Speaking to Huffington Post, Schlegel offers her tentative thoughts on why human beings appear to demonstrate advanced imaginative processes, unlike many other animals. One possibility is that humans have superior capacity to use the mental workspace. On the other hand, it is also plausible that stronger neural connections exist between parts of the brain, involved in the mental workspace, relative to other animals.

Although imaginative thinking appears to have been traced to this so-called workspace, further research could suggest a neurological basis for why some people are much more creative or artistic than others.

A study by Andreas Fink, from the Institute of Psychology in Austria, revealed differences in the electroencephalogram readings in professional and novice dancers, whilst engaging in creative thinking.

Meanwhile, Ambar Chakravarty working at the Department of Neurology in Calcutta, India, suggests that creative cognition firstly begins in a part of the brain called the ventromedial prefrontal lobe (VMPFL), whilst creative output takes place in the dorsolateral prefrontal lobe (DLPFL). These two regions of the brain may work in tandem, relaying information to a myriad of other regions across the brain. According to Chakravarty, appreciation of art results from activation of the limbic system, which is involved in emotion.

What do you think to the study’s findings? Sound off in the comments section below.

By: James Fenner

PNAS Journal Source

Press Release Link

Annals of Indian Academy of Neurology

Huffington Post Link

Medical Xpress Link

5 Responses to "Mysteries of Imagination Traced in the Human Brain"

  1. Umi Redwalla   September 17, 2013 at 6:17 pm

    As usual, science only perceives from the perception of science! Did it occur to any of the scientists to first look to the origin of thoughts?? Where do thoughts originate from?? This source is the source of all creative and imaginative thoughts or for that matter any thoughts — not the brain!!! The brain is and will always remain the symptom of thoughts. i.e., the processor of thoughts and not the originator of thoughts. Thoughts originate from Consciousness or Awareness (as defined in Advaita) as clearly seen from experiential observation. This isn’t theory but actual observation. The brain is but a processor of those thoughts to create biological effects — a sense of creativity and imagination, and a sense of Doership where none exists. That is all.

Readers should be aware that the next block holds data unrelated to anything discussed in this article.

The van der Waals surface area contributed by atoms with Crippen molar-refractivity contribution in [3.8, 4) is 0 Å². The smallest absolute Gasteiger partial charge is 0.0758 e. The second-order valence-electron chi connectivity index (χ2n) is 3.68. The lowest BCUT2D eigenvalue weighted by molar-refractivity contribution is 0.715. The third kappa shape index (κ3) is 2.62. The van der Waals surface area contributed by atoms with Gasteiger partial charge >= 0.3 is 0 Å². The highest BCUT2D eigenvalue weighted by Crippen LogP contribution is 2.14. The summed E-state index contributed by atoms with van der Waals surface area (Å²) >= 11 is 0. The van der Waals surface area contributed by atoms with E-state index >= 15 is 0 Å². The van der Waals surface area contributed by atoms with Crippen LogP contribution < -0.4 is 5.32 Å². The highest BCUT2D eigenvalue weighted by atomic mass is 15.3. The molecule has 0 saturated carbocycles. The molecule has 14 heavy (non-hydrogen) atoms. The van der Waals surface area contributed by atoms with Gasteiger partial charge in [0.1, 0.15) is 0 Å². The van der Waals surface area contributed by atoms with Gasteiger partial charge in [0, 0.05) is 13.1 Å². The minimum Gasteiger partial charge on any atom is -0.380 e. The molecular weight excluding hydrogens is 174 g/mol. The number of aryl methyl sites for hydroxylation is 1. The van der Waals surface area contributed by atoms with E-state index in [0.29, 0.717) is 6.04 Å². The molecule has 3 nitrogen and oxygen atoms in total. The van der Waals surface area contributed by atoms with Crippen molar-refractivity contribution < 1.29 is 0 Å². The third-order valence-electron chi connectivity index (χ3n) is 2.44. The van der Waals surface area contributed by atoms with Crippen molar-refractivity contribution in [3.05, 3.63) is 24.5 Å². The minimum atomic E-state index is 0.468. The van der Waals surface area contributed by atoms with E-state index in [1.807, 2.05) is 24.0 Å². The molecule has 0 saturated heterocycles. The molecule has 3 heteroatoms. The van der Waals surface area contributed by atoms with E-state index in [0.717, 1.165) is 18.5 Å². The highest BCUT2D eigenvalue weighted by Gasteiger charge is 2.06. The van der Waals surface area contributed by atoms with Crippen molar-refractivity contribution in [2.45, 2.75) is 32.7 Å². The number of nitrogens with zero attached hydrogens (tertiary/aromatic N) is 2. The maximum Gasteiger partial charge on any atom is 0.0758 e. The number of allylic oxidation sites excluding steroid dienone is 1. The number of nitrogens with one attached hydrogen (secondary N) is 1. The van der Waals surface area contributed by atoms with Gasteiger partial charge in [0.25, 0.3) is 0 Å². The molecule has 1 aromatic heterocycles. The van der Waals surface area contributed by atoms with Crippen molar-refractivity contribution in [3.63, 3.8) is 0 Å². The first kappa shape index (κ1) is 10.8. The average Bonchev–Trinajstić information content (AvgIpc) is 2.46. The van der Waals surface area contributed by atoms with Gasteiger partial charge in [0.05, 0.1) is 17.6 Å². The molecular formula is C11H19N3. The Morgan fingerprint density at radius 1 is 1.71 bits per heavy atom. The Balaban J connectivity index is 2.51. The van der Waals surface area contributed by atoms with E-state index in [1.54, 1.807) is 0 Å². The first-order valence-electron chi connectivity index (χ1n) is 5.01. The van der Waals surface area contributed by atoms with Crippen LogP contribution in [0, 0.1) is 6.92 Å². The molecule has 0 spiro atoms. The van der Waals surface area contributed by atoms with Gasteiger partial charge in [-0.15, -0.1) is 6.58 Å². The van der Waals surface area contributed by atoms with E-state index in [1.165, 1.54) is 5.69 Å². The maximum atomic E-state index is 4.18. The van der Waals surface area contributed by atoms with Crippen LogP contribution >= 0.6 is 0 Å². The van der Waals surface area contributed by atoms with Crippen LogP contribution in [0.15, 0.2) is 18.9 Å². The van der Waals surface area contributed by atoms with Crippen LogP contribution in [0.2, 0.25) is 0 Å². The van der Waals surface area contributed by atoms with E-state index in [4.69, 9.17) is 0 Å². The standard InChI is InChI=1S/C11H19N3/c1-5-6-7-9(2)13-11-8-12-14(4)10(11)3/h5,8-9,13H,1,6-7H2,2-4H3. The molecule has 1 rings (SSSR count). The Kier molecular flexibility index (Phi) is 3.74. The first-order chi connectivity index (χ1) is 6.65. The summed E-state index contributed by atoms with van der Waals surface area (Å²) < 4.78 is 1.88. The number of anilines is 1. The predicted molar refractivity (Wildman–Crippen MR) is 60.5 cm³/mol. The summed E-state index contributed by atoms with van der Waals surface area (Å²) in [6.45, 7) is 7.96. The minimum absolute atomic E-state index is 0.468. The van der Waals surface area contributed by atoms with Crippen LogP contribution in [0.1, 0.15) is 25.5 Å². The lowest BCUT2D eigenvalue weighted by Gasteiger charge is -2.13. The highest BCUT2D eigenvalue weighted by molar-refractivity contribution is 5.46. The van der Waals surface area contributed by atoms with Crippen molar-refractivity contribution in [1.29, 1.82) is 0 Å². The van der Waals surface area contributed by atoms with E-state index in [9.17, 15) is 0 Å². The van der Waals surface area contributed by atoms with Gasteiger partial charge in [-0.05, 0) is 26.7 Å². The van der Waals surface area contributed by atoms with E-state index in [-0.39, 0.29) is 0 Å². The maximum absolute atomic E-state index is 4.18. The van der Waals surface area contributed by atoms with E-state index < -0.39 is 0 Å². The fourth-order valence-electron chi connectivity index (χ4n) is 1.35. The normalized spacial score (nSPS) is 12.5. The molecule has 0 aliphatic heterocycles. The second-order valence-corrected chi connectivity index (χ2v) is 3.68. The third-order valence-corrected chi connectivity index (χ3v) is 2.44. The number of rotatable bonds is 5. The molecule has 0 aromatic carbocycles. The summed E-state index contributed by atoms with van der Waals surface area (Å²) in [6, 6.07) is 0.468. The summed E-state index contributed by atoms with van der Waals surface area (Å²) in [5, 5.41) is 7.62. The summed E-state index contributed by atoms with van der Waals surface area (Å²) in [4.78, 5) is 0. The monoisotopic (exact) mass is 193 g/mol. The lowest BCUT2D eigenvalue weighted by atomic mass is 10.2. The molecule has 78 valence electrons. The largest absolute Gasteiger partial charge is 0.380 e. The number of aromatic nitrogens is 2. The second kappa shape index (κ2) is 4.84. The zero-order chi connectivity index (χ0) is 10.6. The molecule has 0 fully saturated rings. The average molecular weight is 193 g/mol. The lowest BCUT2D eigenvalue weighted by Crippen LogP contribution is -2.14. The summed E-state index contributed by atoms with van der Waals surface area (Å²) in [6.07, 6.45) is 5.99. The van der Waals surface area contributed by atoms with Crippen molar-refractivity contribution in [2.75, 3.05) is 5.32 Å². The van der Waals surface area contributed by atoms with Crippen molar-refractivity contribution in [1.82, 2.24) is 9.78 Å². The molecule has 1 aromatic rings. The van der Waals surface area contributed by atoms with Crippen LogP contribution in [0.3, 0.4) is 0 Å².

2. wayne   September 17, 2013 at 9:43 am

    “the ability for imaginative thinking is what makes us uniquely human. ” What bollocks.

    In the 60’s, opposing thumbs were what made us uniquely human. Oops. Then in the 70’s the ability to make tools made is uniquely human. Oh. Never mind. What is the source of our fetish with defining human bodies as unique in the universe? Maybe it stems from a lack of imaginative thinking.

    The ability to create mental images is not unique to humans. Nor is the ability to manipulate them. And you can’t make the argument that some images are more ‘real’ than others; google color conformation to get the idea that what the brain sees is always made up.

    And you can’t make the argument that we build big stuff and no other specie can do that. All that this says is we care more about the big stuff that we build than the glue that holds an abalone shell together. Oh. Never mind. A glue that is super strong and sets under salt water; turns out we do care about that. My apologies. I misspoke.

    Perhaps this fetish with uniqueness comes from some bigotry gene. That would explain colonialism, racism, nationalism; it’s just a chemical link to the concept of what we consider to be our tribe.

    So then it must be some protein or hormone that makes us uniquely human. Oh. Please don’t tell my cats I said that. They consider me part of their tribe.

    • Christy Rodgers   September 17, 2013 at 9:58 am

      Excellent comment. Making vastly inferior copies of what biological systems can already create while destroying the complex ecosystems we barely understand is a dead end for us – perhaps our main difference from the other animals is that they aren’t capable of such arrogant stupidity.

    • brichka   September 17, 2013 at 12:47 pm

      Thank you.

      When I was reading the article, my first thought was: The next step will be measuring who has more of imagination – men vs. women, white vs. non-white, per country, and so on.

  3. Phil   September 17, 2013 at 9:33 am

    Blue, Orange, Green, Brown, Slate. White, Red, Black, Yellow, Violet.

    The brain at the top looks like the wiring I’ve been doing at the phone company for the past 35 years.